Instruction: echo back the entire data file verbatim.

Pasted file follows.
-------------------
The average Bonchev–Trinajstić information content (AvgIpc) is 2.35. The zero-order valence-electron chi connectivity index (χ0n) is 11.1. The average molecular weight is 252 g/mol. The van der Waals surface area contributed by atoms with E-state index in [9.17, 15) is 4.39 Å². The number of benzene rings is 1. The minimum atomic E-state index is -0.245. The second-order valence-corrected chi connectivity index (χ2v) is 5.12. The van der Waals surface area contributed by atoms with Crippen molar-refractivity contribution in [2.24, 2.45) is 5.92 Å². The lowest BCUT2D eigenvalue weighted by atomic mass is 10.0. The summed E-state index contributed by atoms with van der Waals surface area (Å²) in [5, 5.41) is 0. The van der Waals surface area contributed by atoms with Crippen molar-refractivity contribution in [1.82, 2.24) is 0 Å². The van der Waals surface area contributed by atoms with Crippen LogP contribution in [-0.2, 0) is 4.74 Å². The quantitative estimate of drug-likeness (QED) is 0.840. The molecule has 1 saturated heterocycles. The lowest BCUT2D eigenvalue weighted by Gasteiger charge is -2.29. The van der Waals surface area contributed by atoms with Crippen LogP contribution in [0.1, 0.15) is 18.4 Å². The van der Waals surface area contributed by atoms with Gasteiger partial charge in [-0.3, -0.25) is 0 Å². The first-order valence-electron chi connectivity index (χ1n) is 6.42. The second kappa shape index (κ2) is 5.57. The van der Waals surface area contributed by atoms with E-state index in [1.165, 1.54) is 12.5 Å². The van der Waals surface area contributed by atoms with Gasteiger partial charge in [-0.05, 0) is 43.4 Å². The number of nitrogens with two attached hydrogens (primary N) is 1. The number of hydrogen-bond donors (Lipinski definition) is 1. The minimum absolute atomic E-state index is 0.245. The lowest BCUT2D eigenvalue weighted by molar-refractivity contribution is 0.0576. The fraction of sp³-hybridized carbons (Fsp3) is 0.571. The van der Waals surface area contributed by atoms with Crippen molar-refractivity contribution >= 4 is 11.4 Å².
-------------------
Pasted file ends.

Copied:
The average Bonchev–Trinajstić information content (AvgIpc) is 2.35. The zero-order valence-electron chi connectivity index (χ0n) is 11.1. The average molecular weight is 252 g/mol. The van der Waals surface area contributed by atoms with E-state index in [9.17, 15) is 4.39 Å². The number of benzene rings is 1. The minimum atomic E-state index is -0.245. The second-order valence-corrected chi connectivity index (χ2v) is 5.12. The van der Waals surface area contributed by atoms with Crippen molar-refractivity contribution in [2.24, 2.45) is 5.92 Å². The lowest BCUT2D eigenvalue weighted by atomic mass is 10.0. The summed E-state index contributed by atoms with van der Waals surface area (Å²) in [5, 5.41) is 0. The van der Waals surface area contributed by atoms with Crippen molar-refractivity contribution in [1.82, 2.24) is 0 Å². The van der Waals surface area contributed by atoms with Crippen LogP contribution in [-0.2, 0) is 4.74 Å². The quantitative estimate of drug-likeness (QED) is 0.840. The molecule has 1 saturated heterocycles. The lowest BCUT2D eigenvalue weighted by Gasteiger charge is -2.29. The van der Waals surface area contributed by atoms with Crippen LogP contribution in [0.1, 0.15) is 18.4 Å². The van der Waals surface area contributed by atoms with Gasteiger partial charge in [-0.3, -0.25) is 0 Å². The first-order valence-electron chi connectivity index (χ1n) is 6.42. The second kappa shape index (κ2) is 5.57. The van der Waals surface area contributed by atoms with E-state index in [1.165, 1.54) is 12.5 Å². The van der Waals surface area contributed by atoms with Gasteiger partial charge in [-0.05, 0) is 43.4 Å². The number of nitrogens with two attached hydrogens (primary N) is 1. The number of hydrogen-bond donors (Lipinski definition) is 1. The minimum absolute atomic E-state index is 0.245. The lowest BCUT2D eigenvalue weighted by molar-refractivity contribution is 0.0576. The fraction of sp³-hybridized carbons (Fsp3) is 0.571. The van der Waals surface area contributed by atoms with Crippen molar-refractivity contribution >= 4 is 11.4 Å².